Rejoice in Greatness


The Sundays in Lent take their names from the first word in their Latin Introits. Today it's Laetare "rejoice." Rejoice seems a funny theme for the penitential season of Lent, but this Sunday is mid-Lent. Historically, the rigors of Lent were relaxed today. In the 1500s the purple paraments for repentance gave way to rose colored ones to show this. Even so, our theme "Rejoice in Greatness" seems way out of place even on Laetare Sunday or any other Sunday, Lent or no Lent.

Really? Don't you know you're great already? Our text says so. It starts with Jesus' final, most detailed prediction of His impending Passion. Notice how Jesus takes the 12 aside to tell them it. He wants this to settle into their hearts and minds. The Son of Man will be, not might be, betrayed to the Church who will condemn Him to death. The Church will turn Him over to the Romans in order for them to mock, to flog, to crucify Him, and on the third day He will be raised.

Luke in his account says the disciples "understood none of these things." You should. Listen carefully. Jesus begins by speaking of Himself in the third person, "The Son of Man will be" Now jump to the end of our text. Once more Jesus says, "The Son of Man came to give His life as a ransom for many." Jesus begins by telling them He is going to Jerusalem to give up His life; He ends by telling them what for as a ransom for many.

"For" is the Greek Word "in place of." Jesus will be betrayed to the Church and condemned to death by the Church "in place of" you. The State will mock, flog, and crucify Jesus "in place of" you. His life, all of it, the holy living, the cruel dying, the painful suffering is a ransom for your life. Hasn't that simple statement from Isaiah always gotten to you? "By His stripes we are healed." That's a summary statement for Isaiah. It's preceded by: "He was wounded for our transgressions; He was crushed for our iniquities; on Him was the chastisement that brought us peace."

You see the Him-in place-of-you character? The holy Jesus, meek and mild is led up to Jerusalem by His Father, as a Lamb for slaughtering. He opens not His mouth in protest. Every insult He bears pays for an insult you gave. Every lash across His holy back wipes one sin off yours. Every tear that runs down His cheek, every drop of blood that flows from His veins helps to put out God's white hot wrath against you. Jesus is left bloody, beaten, and dead in place of you. He succeeds in ransoming you, buying you back from the sin that enslaved you, the death that stalked you, the Devil who tormented you.

Isn't that great? Aren't you great? Don't you have to be, or maybe I failed to make clear the Him-for-you nature of this? Then again you may be like the disciples unable, unwilling to understand any of these things. You have to be great to the Fathe because He gives up His Son instead of you. He can send you to the mocking, flogging, and crucifying or His Son. The Father chooses the Son to go. I wouldn't choose one of my kids in place of any of you, would you for me? But the Father gives up His one and only Son to ransom many. Why many? Because not all are saved. Some, many, most reject the payment. Though John says Jesus is the sacrifice for the sins of the world, not all the world thinks this is great.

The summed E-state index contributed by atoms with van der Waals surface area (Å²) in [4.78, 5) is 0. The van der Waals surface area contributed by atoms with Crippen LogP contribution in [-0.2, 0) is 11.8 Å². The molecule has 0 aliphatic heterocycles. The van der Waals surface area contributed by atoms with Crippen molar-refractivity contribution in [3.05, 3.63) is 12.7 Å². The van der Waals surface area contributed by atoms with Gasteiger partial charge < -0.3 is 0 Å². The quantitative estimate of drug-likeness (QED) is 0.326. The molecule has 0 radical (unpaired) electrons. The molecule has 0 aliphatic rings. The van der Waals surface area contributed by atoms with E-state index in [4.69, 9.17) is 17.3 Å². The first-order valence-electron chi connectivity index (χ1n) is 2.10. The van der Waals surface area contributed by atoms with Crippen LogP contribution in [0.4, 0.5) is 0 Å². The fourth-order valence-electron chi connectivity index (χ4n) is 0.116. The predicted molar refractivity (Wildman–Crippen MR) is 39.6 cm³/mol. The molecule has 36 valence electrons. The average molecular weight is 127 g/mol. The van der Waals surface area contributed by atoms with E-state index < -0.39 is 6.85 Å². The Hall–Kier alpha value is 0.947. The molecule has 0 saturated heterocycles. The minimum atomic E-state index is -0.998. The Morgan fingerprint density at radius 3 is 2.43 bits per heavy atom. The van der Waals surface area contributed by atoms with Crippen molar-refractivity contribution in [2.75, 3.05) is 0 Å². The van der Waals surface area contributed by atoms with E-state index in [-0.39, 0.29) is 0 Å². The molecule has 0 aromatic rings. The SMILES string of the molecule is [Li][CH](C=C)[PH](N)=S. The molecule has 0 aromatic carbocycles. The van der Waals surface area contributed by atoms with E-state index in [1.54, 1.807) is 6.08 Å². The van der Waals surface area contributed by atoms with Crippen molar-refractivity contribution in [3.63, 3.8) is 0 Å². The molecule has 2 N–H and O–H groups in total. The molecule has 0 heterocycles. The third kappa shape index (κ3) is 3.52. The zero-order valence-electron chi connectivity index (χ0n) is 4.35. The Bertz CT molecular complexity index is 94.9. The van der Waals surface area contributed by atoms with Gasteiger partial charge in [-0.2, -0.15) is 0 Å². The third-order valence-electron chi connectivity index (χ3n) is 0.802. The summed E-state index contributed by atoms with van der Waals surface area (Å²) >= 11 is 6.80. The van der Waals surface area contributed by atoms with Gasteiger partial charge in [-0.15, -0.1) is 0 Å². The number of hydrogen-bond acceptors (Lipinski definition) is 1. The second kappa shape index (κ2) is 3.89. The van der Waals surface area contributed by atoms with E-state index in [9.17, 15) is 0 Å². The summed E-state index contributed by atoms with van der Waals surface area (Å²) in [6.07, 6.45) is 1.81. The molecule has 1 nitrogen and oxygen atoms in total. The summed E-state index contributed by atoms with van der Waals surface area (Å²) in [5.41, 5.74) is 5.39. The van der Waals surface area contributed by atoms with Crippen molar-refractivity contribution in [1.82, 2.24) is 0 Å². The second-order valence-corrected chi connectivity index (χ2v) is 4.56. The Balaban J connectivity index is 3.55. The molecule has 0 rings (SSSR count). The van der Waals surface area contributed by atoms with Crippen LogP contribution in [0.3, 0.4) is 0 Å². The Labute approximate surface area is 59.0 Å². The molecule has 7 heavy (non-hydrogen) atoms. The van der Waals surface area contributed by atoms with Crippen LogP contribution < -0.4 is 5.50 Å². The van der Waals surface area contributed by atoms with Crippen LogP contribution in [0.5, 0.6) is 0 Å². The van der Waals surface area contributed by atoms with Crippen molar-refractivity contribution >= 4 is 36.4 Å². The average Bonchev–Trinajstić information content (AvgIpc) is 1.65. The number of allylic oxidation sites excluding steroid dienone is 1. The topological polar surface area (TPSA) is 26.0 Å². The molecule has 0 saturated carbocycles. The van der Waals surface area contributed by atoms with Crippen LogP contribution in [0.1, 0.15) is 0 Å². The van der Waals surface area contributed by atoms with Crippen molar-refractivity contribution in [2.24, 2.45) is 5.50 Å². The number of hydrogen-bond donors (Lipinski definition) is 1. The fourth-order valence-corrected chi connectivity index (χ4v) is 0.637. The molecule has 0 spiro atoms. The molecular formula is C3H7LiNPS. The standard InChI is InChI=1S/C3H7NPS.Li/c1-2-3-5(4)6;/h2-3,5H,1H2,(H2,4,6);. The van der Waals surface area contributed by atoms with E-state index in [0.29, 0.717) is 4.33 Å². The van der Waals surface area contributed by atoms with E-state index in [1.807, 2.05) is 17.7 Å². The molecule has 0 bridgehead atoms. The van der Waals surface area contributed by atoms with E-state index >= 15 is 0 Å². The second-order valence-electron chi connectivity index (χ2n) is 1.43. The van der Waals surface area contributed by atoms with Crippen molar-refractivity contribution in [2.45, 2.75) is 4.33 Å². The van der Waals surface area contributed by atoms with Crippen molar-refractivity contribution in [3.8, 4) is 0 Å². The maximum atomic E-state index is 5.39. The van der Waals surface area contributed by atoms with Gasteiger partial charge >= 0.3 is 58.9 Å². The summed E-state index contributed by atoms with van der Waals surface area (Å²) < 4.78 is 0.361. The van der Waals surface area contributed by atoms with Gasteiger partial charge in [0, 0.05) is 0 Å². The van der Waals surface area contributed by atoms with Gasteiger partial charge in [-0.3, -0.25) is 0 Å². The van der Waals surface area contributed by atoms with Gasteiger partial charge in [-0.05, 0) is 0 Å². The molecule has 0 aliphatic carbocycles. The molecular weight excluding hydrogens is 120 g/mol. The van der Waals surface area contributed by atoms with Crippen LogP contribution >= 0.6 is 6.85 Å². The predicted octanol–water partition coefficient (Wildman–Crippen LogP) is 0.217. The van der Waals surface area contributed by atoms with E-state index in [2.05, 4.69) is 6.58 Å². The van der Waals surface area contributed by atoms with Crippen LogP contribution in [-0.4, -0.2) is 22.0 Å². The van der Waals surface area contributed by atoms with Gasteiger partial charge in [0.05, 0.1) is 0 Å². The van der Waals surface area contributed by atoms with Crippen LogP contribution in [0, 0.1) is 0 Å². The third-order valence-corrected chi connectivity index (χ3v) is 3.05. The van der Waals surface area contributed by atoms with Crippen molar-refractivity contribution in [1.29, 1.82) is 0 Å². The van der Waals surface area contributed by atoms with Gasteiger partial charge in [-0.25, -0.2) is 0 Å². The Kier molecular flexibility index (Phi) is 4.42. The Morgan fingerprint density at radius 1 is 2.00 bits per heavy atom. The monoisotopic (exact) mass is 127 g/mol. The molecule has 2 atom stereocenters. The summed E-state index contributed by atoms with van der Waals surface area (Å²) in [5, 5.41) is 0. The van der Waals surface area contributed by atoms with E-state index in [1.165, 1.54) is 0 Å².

You do. You're great already. You rejoice in this greatness until your religion gets in the way. Right after hearing how the Son of Man will suffer and die, the Mother of James and John comes worshipping Jesus. The insert says "kneeling down." It can mean that but it can also mean worshipping. Being one of the many isn't enough for her boys. Now remember this wasn't written for her or her sons. It was written for us. Is being one of the many enough greatness for you? Is the Father choosing you over His own Son enough? Or don't you get anything out of it? It doesn't interest you. It's "boring." Your worship, your religion has got to be something more than a suffering, dying, rising Jesus. Let's get practical here. Let's get useful here. Give me something that makes a difference in my day to day life.

If the bleeding, crying, dying, rising Jesus doesn't make a difference nothing ever will. If being eternally bought back from the sin that oppresses you, the Death that haunts you, and the Devil that torments you isn't enough, what on earth can be? But your religion tells you that there is a greatness beyond forgiveness, life, and salvation. What would be great is if Jesus going to the cross meant I never got sick and my problems were solved. What would be great is if it meant I reigned over my own life. How many self-help books one way or another have as their theme: How to Sit by Jesus' Side and Reign with Him.